WIRED | 6/12/2019 | Jon Gertner
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Drilling rigs that are customized to recover ice cores are fantastically complicated contraptions. To work properly, these machines must go a mile or two down a narrow hole, digging into the ice inch by inch. During this process, a length of core—a cylinder of ice anywhere from 3 to 10 feet—must safely be carved out of the ice sheet, gripped, severed, and pulled to the surface by a winch. Then the drill must go back down and carve deeper. For the Camp Century drilling, Henri Bader suggested creating a new kind of drill, one that would use a hollow-tipped “thermal” bit—a hot ring of metal that melted the ice as it went down and produced long cylinders of the ice core.

Keeping the ice in rigorous order would be just as crucial as a good drill. If a team lost track of the sequence in which the cores came out of the ice the scientists could lose track of climate history and jeopardize their entire experiment. For that reason, on most summer days during the early 1960s, the cores that reached the surface in Camp Century’s drilling trench were carefully bagged and logged and stored in cardboard tubes on racks against the wall.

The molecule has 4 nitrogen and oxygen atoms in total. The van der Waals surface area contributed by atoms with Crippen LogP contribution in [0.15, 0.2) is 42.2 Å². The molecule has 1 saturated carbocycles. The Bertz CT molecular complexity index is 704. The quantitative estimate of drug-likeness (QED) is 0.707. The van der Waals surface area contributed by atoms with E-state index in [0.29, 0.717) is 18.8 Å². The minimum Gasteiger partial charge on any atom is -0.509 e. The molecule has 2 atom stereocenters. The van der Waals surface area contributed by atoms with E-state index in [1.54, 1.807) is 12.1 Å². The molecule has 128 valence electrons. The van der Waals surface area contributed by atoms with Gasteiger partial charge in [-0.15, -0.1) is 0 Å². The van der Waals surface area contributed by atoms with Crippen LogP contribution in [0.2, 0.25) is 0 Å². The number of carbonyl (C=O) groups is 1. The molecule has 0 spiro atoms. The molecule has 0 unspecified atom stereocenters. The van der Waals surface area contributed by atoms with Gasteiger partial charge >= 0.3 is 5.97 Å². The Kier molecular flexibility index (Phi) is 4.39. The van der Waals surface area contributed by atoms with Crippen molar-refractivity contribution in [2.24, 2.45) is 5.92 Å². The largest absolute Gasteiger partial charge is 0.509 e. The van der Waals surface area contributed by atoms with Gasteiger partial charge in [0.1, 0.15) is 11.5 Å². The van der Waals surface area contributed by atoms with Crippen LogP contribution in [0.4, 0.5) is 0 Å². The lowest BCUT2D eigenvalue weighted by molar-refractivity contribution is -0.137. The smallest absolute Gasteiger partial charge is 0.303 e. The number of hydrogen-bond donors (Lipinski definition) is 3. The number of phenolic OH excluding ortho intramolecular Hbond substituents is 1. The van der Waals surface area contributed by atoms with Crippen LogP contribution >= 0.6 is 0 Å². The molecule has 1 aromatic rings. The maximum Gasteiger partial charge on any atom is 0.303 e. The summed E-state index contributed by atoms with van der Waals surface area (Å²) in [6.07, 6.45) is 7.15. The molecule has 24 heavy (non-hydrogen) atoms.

Chet - Langway - Table - Closer - Surface

Before they were put away, however, Chet Langway would usually look them over closely on a light table. Cores that came from closer to the surface exhibited seasonal stripes, and sometimes pockets of frozen dust, suggesting remnants of an ancient volcanic eruption or dust storm. But as the drill reached farther down, the cores were less obviously marked with annual layers.

What’s more, Langway could see that some cores came to the surface hazy and loaded with bubbles, resembling cylinders of frozen milk, whereas deeper ice emerged clear like glass—only to become hazy a few weeks later as gases that...
(Excerpt) Read more at: WIRED
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